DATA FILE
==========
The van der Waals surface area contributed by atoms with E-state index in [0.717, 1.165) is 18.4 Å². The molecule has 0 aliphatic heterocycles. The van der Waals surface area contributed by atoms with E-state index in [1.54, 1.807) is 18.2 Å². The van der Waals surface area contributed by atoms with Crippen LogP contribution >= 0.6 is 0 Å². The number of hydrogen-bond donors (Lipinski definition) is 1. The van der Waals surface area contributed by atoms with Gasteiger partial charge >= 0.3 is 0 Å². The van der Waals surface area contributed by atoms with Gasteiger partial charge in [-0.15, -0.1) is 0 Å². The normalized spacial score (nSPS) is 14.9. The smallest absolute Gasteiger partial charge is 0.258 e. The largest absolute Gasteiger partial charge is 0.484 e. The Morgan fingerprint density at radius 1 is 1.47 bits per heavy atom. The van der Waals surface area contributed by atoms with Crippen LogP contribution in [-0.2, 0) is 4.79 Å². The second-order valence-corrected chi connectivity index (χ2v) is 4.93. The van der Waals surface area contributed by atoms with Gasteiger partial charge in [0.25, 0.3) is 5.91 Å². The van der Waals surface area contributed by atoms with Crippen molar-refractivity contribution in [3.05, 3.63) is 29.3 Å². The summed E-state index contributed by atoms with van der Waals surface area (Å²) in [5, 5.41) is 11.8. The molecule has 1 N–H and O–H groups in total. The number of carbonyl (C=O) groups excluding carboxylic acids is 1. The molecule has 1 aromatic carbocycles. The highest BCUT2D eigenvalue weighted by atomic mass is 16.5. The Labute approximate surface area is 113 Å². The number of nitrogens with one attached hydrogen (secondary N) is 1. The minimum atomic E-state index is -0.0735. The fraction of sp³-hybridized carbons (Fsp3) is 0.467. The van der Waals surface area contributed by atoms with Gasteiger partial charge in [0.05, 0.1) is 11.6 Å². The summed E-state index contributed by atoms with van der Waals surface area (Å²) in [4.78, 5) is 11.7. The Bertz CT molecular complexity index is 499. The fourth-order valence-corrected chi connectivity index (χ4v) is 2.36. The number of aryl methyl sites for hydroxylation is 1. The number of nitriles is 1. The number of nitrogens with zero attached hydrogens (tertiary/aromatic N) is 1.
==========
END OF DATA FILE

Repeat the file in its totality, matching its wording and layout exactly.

The van der Waals surface area contributed by atoms with E-state index in [0.717, 1.165) is 18.4 Å². The molecule has 0 aliphatic heterocycles. The van der Waals surface area contributed by atoms with E-state index in [1.54, 1.807) is 18.2 Å². The van der Waals surface area contributed by atoms with Crippen LogP contribution >= 0.6 is 0 Å². The number of hydrogen-bond donors (Lipinski definition) is 1. The van der Waals surface area contributed by atoms with Gasteiger partial charge >= 0.3 is 0 Å². The van der Waals surface area contributed by atoms with Gasteiger partial charge in [-0.15, -0.1) is 0 Å². The normalized spacial score (nSPS) is 14.9. The smallest absolute Gasteiger partial charge is 0.258 e. The largest absolute Gasteiger partial charge is 0.484 e. The Morgan fingerprint density at radius 1 is 1.47 bits per heavy atom. The van der Waals surface area contributed by atoms with Crippen LogP contribution in [-0.2, 0) is 4.79 Å². The second-order valence-corrected chi connectivity index (χ2v) is 4.93. The van der Waals surface area contributed by atoms with Gasteiger partial charge in [0.25, 0.3) is 5.91 Å². The van der Waals surface area contributed by atoms with Crippen molar-refractivity contribution in [3.05, 3.63) is 29.3 Å². The summed E-state index contributed by atoms with van der Waals surface area (Å²) in [5, 5.41) is 11.8. The molecule has 1 N–H and O–H groups in total. The number of carbonyl (C=O) groups excluding carboxylic acids is 1. The molecule has 1 aromatic carbocycles. The highest BCUT2D eigenvalue weighted by atomic mass is 16.5. The Labute approximate surface area is 113 Å². The number of nitrogens with one attached hydrogen (secondary N) is 1. The minimum atomic E-state index is -0.0735. The fraction of sp³-hybridized carbons (Fsp3) is 0.467. The van der Waals surface area contributed by atoms with Gasteiger partial charge in [0.05, 0.1) is 11.6 Å². The summed E-state index contributed by atoms with van der Waals surface area (Å²) in [4.78, 5) is 11.7. The Bertz CT molecular complexity index is 499. The fourth-order valence-corrected chi connectivity index (χ4v) is 2.36. The number of aryl methyl sites for hydroxylation is 1. The number of nitriles is 1. The number of nitrogens with zero attached hydrogens (tertiary/aromatic N) is 1.